How much credit solar power producers get for their net metered production is only one of the bad aspects of HB2201. HB2201 also wrote into law several of the current PSC rules on standards for connecting solar producers to power companies, also called interconnection. The PSC rule-making process is more deliberate and informed than the legislative process. The PSC rule-making process is also more flexible and responsive to problems as they arise.
HB2201 puts into law three interconnection standards that were already in PSC interconnection rules:
- A statewide limit of 3% of aggregate peak demand for the previous year, of which .5% is reserved for residential solar power producers,
- Compliance of all solar power systems with IEEE standards,
- A requirement that all solar power systems have a “readily accessible” disconnect switch from the utility’s system.
The amount of solar-generated electricity is still very small in WV. We are nowhere near the .5% limit for residential solar power production.
However, a number of other states are approaching their established limits for solar penetration. Hawaii has hit their limit, and is in the process of re-evaluating their past policies. CA and MN, because of their solar-friendly policies are facing similar situations.
Renewable Energy World has an interesting account of the broader picture of interconnection rules that is useful for us in West Virginia:
Say you’re thinking about adding another story onto an old house. You probably wouldn’t want to start building without first having a structural engineer make some calculations to ensure the house could support the addition. Now keep that image in mind as you consider interconnection policy as one of the main load-bearing walls in our solar market “house.” If not properly designed to match the growing market conditions, state interconnection policies may cause the house to come crashing down…or at least cause some major cracks to form.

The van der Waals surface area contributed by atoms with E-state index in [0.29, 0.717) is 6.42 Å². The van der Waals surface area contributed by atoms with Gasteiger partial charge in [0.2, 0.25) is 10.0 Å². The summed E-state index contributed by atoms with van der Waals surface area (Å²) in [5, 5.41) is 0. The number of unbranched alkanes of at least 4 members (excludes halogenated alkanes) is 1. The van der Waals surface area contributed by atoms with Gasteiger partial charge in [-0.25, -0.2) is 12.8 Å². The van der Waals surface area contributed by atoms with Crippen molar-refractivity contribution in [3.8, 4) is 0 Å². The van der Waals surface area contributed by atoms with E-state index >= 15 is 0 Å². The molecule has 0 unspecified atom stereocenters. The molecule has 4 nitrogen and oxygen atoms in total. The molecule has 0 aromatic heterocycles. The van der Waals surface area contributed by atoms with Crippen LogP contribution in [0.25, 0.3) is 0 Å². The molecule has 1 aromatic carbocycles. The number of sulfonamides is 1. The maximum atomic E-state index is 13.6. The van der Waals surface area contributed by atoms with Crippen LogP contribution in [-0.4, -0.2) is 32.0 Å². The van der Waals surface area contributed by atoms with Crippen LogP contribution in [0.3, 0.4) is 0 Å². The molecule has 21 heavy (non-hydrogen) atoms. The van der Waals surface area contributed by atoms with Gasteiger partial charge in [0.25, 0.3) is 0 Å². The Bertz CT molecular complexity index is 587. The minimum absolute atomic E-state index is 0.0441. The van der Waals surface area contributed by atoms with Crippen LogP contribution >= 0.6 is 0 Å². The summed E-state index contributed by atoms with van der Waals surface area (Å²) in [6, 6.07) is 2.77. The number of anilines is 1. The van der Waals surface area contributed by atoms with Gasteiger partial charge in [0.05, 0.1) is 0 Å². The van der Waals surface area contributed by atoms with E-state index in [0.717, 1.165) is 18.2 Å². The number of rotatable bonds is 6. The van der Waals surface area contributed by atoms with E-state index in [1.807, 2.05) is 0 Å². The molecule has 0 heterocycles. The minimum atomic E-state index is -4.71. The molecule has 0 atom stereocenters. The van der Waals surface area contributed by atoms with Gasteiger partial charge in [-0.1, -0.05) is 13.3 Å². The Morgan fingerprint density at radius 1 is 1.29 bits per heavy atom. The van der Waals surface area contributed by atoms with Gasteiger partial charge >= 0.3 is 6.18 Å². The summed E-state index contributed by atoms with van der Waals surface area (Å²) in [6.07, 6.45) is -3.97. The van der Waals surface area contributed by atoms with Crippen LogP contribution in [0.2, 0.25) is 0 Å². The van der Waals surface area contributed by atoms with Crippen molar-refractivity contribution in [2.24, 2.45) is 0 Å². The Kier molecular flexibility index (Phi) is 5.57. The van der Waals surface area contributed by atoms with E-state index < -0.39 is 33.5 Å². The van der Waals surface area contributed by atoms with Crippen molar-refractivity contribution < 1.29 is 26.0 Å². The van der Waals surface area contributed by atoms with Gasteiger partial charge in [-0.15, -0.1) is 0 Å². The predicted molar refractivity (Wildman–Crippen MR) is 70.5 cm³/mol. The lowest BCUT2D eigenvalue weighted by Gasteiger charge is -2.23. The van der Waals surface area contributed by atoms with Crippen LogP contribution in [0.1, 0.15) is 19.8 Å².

Take Hawaii, for example. You may have heard about the dramatic slow-down of distributed solar interconnections, and accompanying loss of solar jobs, due to higher penetrations of solar on many circuits. This situation arose largely because the interconnection standards and grid planning policies in the state were not designed to efficiently accommodate additional distributed solar systems once high penetrations of solar were reached.
Hawaii is not the only state that has faced, or will face, these interconnection challenges. Through our participation in interconnection efforts in California, Massachusetts, and most recently in North Carolina, IREC is seeing a growing trend: rapid solar market growth is placing considerable pressure on state interconnection standards that were originally developed with considerably lower penetrations of distributed solar generation in mind. Even states like these that have experienced sustained solar growth for a number of years are facing the need to update and refine their interconnection procedures to reflect changing market conditions and technologies.
Imagine, then, the effect that an overnight, groundbreaking policy might have on a less-developed market. For example, Minnesota recently adopted an ambitious community solar gardens (CSG) program that resulted in a rush of reservations and interconnection applications – in the first week, Xcel Energy received 427 applications for a total of 420 megawatts (MW). To put this in context, 420 MW is roughly 23 times the amount of distributed solar currently installed in the North Star State. Shared solar projects, like all others, still need a clear path to interconnection—a prospect that may seem daunting in the face of so much new solar.
Minnesota’s Solar Energy Jobs Act (2013 HF 729), the same bill that enacted the state’s community solar gardens program, also required Xcel to “establish uniform standards, fees, and processes for the interconnection of community solar garden facilities.” Seeing the writing on the wall during the CSG docket, IREC emphasized to the Commission the importance of making needed updates to Minnesota’s interconnection procedures to avoid any potential slow-downs or backlogs once the CSG program launched. As expected, the impressive volume of CSG applications has indeed raised immediate questions about the appropriate process for reviewing these projects. In light of continued debates in the proceeding (MN PUC Docket 13-867), we are pleased to see interconnection issues now being discussed more proactively and look forward to diving in further to assist Minnesota as they shore up the foundation of their burgeoning solar market.
These states are far in advance of West Virginia, in both policy and solar penetration, but the issues are essentially the same: how do solar power producers interact with existing power companies.